One of the signature events of every Drupalcon (IMHO) is contribution day, when community members from around the world gather to work together in the same physical space to advance various aspects of the project - from strategic and community initiatives to contributed modules and themes as well as non-code contributions like Promote Drupal and, of course, core contributions.
As part of this, space is always set aside for new contributors, with community volunteers helping to organize, train, and mentor community members new to project contribution. This space strives to be a welcoming environment to those of all skills and skill levels, and includes a "First time contributor workshop" to introduce new contributors to contribution areas and tools.
tl;dr The team I mentored managed to complete the core issue we selected and get it committed to core by the end of the day - something that hasn't happened at a Drupalcon in several years!
Setting a goal
This year, I volunteered to be a mentor in the Mentored Contribution room. Some mentors are provided with a free ticket to Drupalcon, with the understanding that they will not only volunteer a full-day of their time during contribution day, but will also dedicate several additional hours of their Drupalcon experience to attending a mentor orientation, helping out at the Community Mentoring table (graciously provided by Kuoni in the main expo area,) among other tasks.
I've mentored at community events previously (DrupalEasy also provides mentoring services for hire,) so going into the day, I knew exactly what the goals for my "team" were going to be:
- Find a core issue that was clear enough for our team to be able to make a strong attempt to get it to a "Reviewed & tested by the community" (RTBC) status by the end of the day - with a stretch goal of having it committed to core before the end of the day.
- Learn to work with Drupal.org issue forks.
- Utilize DrupalPod (thank you, Ofer!) for all work on the issue.
It is important to note that not all tasks at Mentored Contribution are code and/or project related. The mentoring team does a great job of mentoring other forms of contributions as well.
Finding the right core issue
Having some previous experience, I knew that the first task would likely be time-consuming, so I took it upon myself to spend a couple of hours prior to contribution day to browse through Drupal core issues tagged "Novice" . Finding the right issue to work on during a contribution day is always tricky. Newer core issues tend to be very dynamic with active contributors working on them. Older core issues tend to be more difficult for various reasons - sometimes consensus isn't reached, other times the issue is too complex to be approached by a group in a single day. Prior to the Mentored Contribution day, organizers perform issue triage to narrow down potential issues.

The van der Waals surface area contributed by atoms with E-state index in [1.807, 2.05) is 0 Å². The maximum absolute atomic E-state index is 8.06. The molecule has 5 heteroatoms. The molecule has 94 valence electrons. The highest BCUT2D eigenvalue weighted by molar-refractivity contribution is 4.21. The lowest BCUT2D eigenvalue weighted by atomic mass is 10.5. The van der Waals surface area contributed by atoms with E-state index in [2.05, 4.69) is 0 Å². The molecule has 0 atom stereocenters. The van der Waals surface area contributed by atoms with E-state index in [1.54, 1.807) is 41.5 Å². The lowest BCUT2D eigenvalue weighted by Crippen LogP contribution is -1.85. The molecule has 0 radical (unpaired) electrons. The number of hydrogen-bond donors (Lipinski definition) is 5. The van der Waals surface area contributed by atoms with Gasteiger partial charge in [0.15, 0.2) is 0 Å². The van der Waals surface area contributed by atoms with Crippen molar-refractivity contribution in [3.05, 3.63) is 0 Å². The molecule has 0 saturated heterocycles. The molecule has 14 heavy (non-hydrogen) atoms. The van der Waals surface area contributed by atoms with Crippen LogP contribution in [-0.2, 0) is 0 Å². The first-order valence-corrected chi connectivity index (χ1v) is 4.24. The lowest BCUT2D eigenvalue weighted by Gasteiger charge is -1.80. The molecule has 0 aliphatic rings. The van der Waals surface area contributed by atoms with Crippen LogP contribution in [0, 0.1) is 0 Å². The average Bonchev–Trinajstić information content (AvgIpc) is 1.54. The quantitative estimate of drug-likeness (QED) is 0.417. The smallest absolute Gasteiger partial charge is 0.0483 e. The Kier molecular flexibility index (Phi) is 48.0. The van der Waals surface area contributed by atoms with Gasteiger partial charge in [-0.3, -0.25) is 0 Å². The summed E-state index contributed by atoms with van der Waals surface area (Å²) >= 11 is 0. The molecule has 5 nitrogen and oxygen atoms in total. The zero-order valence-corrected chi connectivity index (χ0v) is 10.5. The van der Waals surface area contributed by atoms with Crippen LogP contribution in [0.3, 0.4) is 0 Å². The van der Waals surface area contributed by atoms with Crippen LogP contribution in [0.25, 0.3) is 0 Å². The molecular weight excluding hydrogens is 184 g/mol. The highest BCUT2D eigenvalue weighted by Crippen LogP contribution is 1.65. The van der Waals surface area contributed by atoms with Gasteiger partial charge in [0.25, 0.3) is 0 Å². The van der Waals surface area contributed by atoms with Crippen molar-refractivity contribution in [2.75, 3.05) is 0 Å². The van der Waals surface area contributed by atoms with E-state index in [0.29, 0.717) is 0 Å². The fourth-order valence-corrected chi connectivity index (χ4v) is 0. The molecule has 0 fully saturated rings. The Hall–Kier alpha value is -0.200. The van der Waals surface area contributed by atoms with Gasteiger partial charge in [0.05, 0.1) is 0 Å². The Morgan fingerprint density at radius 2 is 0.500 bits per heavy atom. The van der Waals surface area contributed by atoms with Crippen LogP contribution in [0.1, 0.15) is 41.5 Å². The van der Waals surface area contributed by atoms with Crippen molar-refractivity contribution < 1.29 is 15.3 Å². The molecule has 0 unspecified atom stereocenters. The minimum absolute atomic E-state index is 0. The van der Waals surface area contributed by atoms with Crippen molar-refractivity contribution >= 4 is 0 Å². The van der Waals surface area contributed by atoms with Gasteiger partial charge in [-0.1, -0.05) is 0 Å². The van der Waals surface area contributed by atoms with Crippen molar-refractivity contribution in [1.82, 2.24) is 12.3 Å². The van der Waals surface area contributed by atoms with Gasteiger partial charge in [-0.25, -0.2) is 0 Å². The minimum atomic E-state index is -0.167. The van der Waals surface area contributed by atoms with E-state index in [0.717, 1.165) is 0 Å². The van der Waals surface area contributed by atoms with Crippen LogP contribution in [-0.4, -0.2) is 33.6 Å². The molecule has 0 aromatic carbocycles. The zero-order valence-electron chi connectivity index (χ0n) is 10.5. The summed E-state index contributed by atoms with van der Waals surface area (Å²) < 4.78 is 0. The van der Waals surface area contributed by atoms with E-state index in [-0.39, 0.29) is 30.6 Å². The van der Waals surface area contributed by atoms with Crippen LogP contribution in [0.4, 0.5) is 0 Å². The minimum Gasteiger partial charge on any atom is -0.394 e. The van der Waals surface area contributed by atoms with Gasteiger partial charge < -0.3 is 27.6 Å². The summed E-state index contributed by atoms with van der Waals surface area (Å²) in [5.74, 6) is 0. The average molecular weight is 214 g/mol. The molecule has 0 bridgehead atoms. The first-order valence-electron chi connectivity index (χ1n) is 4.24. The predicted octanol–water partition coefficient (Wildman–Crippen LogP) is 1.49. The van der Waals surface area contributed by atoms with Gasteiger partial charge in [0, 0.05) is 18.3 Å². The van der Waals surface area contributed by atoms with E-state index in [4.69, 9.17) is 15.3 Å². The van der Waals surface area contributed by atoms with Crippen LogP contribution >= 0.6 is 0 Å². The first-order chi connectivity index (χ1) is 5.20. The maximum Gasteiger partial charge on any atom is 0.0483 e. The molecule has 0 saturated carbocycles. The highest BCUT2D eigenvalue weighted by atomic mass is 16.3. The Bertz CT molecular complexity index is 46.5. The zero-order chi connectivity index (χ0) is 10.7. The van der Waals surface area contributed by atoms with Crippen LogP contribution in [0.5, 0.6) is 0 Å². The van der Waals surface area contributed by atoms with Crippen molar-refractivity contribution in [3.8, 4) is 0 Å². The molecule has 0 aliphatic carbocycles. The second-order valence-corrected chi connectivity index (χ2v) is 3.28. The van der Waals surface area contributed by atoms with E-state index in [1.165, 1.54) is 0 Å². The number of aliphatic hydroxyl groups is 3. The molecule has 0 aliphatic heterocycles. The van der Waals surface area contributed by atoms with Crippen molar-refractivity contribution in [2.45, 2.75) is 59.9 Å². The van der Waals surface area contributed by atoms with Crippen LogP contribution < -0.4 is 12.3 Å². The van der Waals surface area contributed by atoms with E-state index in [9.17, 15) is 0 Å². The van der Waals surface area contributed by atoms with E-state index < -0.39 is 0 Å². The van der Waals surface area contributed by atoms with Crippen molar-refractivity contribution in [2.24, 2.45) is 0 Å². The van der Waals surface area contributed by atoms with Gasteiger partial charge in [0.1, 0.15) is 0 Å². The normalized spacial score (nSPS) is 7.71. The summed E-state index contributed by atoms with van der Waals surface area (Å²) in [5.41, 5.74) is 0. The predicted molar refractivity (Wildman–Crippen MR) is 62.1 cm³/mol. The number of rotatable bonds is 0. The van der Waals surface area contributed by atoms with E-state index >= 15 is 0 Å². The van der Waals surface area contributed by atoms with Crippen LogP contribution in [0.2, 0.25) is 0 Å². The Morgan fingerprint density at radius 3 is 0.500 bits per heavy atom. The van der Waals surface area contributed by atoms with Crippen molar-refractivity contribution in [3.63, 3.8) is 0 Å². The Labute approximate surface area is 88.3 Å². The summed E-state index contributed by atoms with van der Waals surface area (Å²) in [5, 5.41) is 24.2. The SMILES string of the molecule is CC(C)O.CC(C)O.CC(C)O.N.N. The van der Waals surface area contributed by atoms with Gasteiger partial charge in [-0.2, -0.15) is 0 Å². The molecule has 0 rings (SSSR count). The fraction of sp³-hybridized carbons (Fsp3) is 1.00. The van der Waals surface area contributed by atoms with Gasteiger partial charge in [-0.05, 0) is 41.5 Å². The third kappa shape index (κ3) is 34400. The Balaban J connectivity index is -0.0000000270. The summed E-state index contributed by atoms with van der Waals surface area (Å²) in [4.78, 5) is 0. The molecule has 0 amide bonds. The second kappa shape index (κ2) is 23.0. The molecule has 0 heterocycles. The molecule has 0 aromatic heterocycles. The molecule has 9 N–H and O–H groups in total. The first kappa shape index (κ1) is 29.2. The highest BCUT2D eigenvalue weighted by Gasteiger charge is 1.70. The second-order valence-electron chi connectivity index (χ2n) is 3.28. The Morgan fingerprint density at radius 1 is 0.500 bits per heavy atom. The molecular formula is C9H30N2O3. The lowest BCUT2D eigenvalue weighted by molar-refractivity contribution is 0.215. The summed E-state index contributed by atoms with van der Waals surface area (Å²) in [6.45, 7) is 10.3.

I eventually settled on an issue from November, 2020 titled Add autocomplete attributes on login form and password reset form. The task involved adding some HTML attributes to a couple of core forms to help password managers more reliably target username and password fields. There was an existing merge request (MR) for the issue, but it was without tests (and about two years old.)
This issue seemed to have the criteria I was looking for - something approachable and a relatively straight-forward end goal, something that would allow us to utilize merge requests, and something that required some, but not too much, coding so we had a chance at finishing before the end of the day.
Generally, mentors declare the types of tasks they'd like to work on, then volunteer greeters welcome folks as they show up for the day and bring them to a table to get to work once the "First time contributor workshop" is complete.
The mentoring organizers recommend that we use DrupalPod during contribution day. DrupalPod is a browser extension and a set of scripts that make it super-easy to spin up a core development environment on GitPod. DrupalPod utilizes DDEV (something I know a little bit about) and runs completely in a browser, making it very convenient for contribution events like this.